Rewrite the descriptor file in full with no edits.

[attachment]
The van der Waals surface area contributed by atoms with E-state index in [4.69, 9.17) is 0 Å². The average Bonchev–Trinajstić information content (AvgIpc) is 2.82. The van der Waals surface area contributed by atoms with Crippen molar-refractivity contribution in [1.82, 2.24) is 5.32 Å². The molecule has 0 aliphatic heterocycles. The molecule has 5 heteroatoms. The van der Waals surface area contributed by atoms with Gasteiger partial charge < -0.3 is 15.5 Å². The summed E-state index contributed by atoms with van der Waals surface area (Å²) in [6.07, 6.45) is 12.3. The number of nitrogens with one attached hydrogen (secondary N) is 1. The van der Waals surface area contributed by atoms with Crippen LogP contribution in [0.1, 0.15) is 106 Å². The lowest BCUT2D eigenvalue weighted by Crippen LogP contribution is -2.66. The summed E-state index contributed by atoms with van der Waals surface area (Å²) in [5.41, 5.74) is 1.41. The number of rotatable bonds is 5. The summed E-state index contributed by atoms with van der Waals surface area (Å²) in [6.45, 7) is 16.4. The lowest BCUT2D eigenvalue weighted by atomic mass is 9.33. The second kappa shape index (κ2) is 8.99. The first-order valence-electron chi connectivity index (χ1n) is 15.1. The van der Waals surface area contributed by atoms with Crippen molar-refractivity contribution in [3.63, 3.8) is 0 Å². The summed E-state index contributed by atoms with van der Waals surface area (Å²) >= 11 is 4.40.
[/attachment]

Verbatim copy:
The van der Waals surface area contributed by atoms with E-state index in [4.69, 9.17) is 0 Å². The average Bonchev–Trinajstić information content (AvgIpc) is 2.82. The van der Waals surface area contributed by atoms with Crippen molar-refractivity contribution in [1.82, 2.24) is 5.32 Å². The molecule has 0 aliphatic heterocycles. The molecule has 5 heteroatoms. The van der Waals surface area contributed by atoms with Gasteiger partial charge < -0.3 is 15.5 Å². The summed E-state index contributed by atoms with van der Waals surface area (Å²) in [6.07, 6.45) is 12.3. The number of nitrogens with one attached hydrogen (secondary N) is 1. The van der Waals surface area contributed by atoms with Crippen LogP contribution in [0.1, 0.15) is 106 Å². The lowest BCUT2D eigenvalue weighted by Crippen LogP contribution is -2.66. The summed E-state index contributed by atoms with van der Waals surface area (Å²) in [5.41, 5.74) is 1.41. The number of rotatable bonds is 5. The summed E-state index contributed by atoms with van der Waals surface area (Å²) in [6.45, 7) is 16.4. The lowest BCUT2D eigenvalue weighted by atomic mass is 9.33. The second kappa shape index (κ2) is 8.99. The first-order valence-electron chi connectivity index (χ1n) is 15.1. The van der Waals surface area contributed by atoms with Crippen molar-refractivity contribution in [3.63, 3.8) is 0 Å². The summed E-state index contributed by atoms with van der Waals surface area (Å²) >= 11 is 4.40.